Platelet Rich Plasma has been receiving considerable attention in the field of dermatology and medical aesthetics. The current literature is exploding with reports of its mechanism and clinical efficacy.

PRP alone or in combination with other modalities has demonstrated considerable benefit for cosmetic applications and skin diseases. Only a few transient side effects have been reported with the use of Platelet Rich Plasma and Platelet Rich Fibrin.

Platelet Rich Plasma is an autologous blood derived concentration, rich in bioactive proteins such as cytokines and growth factors.

In the preparation of PRP, anticoagulants such as acid citrate dextrose are added to the processing tube to prevent coagulation but also to prevent the premature secretion of the bioactive proteins contained on the alpha granules residing on the platelets.

Once processed, PRP is then separated from the platelet poor plasma and the remaining red blood cells. The PRP is then activated to release the contents of the alpha granules. There are many growth factors that are released. These include platelet derived growth factor, transforming growth factor, vascular endothelial growth factor, epidermal growth factor and insulin like growth factors.

Various types of growth factors bind to cell surface receptors and activate signaling pathways resulting in the synthesis of proteins that increase cell numbers and result in overall growth.

An individual’s baseline platelet count can influence the outcome, therefore a person’s platelet count must be determined and considered.

Platelet Rich Plasma is now considered a treatment choice for a variety of dermatological conditions including skin rejuvenation. This includes wrinkles, pigmentation, loose or sagging skin, coarseness and volume loss. PRP induces the remodeling of the extracellular matrix. This process increases the activation of the matrix metalloproteinases to remove photodamaged extracellular matrix components and stimulates the proliferation of dermal fibroblasts and collagen.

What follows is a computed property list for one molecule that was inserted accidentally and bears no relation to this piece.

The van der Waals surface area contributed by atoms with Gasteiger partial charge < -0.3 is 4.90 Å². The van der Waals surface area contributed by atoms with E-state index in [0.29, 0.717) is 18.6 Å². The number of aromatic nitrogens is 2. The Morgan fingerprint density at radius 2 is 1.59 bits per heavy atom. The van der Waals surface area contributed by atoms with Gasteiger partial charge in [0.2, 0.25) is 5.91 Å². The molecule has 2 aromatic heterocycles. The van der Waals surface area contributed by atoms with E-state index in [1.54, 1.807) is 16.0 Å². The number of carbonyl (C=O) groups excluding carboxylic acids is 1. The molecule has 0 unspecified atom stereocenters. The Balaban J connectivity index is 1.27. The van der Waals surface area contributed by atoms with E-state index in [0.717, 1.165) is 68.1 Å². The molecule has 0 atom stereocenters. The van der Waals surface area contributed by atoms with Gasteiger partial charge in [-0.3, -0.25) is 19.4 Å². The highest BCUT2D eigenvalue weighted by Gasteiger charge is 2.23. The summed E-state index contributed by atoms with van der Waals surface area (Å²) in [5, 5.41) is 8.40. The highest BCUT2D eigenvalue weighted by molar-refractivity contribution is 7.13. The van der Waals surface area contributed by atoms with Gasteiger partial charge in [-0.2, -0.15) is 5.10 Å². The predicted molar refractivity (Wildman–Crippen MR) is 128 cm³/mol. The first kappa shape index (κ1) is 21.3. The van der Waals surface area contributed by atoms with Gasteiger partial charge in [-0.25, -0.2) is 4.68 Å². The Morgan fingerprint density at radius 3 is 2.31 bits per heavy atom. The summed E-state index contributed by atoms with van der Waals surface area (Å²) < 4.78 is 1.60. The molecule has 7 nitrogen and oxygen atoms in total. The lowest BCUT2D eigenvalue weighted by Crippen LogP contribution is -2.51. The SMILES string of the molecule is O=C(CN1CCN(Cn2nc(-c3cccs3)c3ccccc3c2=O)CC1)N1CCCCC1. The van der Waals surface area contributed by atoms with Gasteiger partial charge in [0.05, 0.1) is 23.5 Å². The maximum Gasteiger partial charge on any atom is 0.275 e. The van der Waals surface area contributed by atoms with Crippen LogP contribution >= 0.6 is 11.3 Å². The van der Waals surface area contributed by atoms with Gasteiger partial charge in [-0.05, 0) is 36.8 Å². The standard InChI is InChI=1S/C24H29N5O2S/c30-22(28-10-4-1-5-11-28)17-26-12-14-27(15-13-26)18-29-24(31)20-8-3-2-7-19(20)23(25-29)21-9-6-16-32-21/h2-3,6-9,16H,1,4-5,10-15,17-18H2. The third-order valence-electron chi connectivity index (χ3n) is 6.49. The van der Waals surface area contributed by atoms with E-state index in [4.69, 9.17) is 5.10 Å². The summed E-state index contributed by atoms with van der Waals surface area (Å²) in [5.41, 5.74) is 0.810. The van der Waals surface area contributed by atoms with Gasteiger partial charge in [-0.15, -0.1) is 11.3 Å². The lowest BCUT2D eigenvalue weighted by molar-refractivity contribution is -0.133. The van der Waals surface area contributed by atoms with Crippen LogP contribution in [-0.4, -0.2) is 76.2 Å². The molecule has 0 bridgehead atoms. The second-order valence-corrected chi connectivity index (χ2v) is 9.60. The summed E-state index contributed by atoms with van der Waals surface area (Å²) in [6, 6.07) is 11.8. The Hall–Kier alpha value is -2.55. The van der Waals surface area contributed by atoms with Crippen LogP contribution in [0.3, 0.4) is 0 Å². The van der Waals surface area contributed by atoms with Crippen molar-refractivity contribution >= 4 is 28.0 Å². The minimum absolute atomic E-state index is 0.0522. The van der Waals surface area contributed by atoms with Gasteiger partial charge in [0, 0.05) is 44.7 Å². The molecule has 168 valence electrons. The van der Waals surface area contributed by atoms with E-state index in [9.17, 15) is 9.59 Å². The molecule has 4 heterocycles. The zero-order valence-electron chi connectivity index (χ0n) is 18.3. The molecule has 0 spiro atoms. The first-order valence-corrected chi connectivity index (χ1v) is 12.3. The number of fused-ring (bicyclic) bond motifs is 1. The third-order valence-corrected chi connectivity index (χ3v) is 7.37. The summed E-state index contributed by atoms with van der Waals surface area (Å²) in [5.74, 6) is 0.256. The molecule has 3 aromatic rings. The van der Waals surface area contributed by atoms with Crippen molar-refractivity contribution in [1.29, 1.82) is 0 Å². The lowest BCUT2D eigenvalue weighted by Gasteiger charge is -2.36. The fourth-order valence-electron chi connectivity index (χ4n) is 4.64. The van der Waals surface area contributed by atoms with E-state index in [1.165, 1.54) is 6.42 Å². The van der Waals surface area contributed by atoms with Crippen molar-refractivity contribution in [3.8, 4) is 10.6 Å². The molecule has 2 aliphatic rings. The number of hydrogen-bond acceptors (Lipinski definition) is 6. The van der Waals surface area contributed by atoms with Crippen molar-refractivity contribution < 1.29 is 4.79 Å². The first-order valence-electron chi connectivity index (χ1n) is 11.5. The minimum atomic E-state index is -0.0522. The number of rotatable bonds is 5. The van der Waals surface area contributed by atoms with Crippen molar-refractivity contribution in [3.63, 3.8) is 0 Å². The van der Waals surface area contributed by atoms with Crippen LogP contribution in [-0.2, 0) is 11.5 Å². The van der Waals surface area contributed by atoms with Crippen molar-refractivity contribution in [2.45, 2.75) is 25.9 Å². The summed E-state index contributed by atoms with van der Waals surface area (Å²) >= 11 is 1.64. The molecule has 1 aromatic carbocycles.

Matrix metalloproteinases are a group of enzymes that can break down proteins such as collagen that are normally found in the spaces between cells in tissue. These enzymes need calcium and zinc to function properly therefore called “metallo “proteinases. They can remove damaged tissue but can also be triggered and cause destruction of normal tissue in the extracellular spaces in certain instances.

The remodeling of tissue by PRP is not a function of the percentage of PRP. In a recent study, 5% PRP was reported to more strongly induce the production of procollagen than 10% PRP. Also, fibroblast proliferation was higher in the 5% PRP concentration than 10%.

In another study on human skin, punch biopsies were performed at three-time intervals and compared to saline. They were compared at baseline before injection, 2 days after PRP and 28 days after. Collagen fibers in the dermis and the thickness of elastic fibers were significantly increased in the PRP group. The authors concluded that PRP increased dermal collagen levels not only through growth factors but also via the micro needling technique used on these patients. They also concluded that PRP to be a safe and effective procedure, with benefits even after a single application for facial rejuvenation.